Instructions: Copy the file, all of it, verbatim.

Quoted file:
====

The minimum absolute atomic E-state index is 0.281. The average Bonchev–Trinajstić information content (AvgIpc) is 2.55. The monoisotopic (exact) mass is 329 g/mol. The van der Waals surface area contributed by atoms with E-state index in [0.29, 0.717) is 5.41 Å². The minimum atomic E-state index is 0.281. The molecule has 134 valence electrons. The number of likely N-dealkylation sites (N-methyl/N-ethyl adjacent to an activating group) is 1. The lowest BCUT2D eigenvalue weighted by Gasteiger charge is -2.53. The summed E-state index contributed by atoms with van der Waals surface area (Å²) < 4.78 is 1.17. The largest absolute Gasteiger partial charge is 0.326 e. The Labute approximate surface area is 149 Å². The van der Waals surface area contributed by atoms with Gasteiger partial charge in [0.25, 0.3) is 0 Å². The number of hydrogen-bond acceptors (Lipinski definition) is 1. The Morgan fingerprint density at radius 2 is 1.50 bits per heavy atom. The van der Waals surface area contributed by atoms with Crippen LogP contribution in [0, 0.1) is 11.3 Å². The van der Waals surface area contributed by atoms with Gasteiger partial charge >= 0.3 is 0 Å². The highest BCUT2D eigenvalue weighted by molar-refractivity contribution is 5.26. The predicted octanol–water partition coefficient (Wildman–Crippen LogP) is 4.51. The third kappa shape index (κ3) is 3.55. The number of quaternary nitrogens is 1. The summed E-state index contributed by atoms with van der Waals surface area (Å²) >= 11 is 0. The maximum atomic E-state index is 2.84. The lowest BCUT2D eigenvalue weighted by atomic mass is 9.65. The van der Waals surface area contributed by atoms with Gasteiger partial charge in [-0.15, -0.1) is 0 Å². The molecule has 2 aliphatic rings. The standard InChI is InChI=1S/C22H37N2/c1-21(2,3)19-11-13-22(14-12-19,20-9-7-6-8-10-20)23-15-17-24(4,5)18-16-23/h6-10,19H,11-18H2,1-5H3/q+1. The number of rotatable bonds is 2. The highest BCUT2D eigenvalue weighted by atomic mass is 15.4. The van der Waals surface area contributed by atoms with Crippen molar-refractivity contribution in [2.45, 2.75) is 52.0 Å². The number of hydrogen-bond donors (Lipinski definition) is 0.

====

The minimum absolute atomic E-state index is 0.281. The average Bonchev–Trinajstić information content (AvgIpc) is 2.55. The monoisotopic (exact) mass is 329 g/mol. The van der Waals surface area contributed by atoms with E-state index in [0.29, 0.717) is 5.41 Å². The minimum atomic E-state index is 0.281. The molecule has 134 valence electrons. The number of likely N-dealkylation sites (N-methyl/N-ethyl adjacent to an activating group) is 1. The lowest BCUT2D eigenvalue weighted by Gasteiger charge is -2.53. The summed E-state index contributed by atoms with van der Waals surface area (Å²) < 4.78 is 1.17. The largest absolute Gasteiger partial charge is 0.326 e. The Labute approximate surface area is 149 Å². The van der Waals surface area contributed by atoms with Gasteiger partial charge in [0.25, 0.3) is 0 Å². The number of hydrogen-bond acceptors (Lipinski definition) is 1. The Morgan fingerprint density at radius 2 is 1.50 bits per heavy atom. The van der Waals surface area contributed by atoms with Crippen LogP contribution in [0, 0.1) is 11.3 Å². The van der Waals surface area contributed by atoms with Gasteiger partial charge >= 0.3 is 0 Å². The highest BCUT2D eigenvalue weighted by molar-refractivity contribution is 5.26. The predicted octanol–water partition coefficient (Wildman–Crippen LogP) is 4.51. The third kappa shape index (κ3) is 3.55. The number of quaternary nitrogens is 1. The summed E-state index contributed by atoms with van der Waals surface area (Å²) >= 11 is 0. The maximum atomic E-state index is 2.84. The lowest BCUT2D eigenvalue weighted by atomic mass is 9.65. The van der Waals surface area contributed by atoms with Gasteiger partial charge in [-0.15, -0.1) is 0 Å². The molecule has 2 aliphatic rings. The standard InChI is InChI=1S/C22H37N2/c1-21(2,3)19-11-13-22(14-12-19,20-9-7-6-8-10-20)23-15-17-24(4,5)18-16-23/h6-10,19H,11-18H2,1-5H3/q+1. The number of rotatable bonds is 2. The highest BCUT2D eigenvalue weighted by atomic mass is 15.4. The van der Waals surface area contributed by atoms with Crippen molar-refractivity contribution in [2.45, 2.75) is 52.0 Å². The number of hydrogen-bond donors (Lipinski definition) is 0.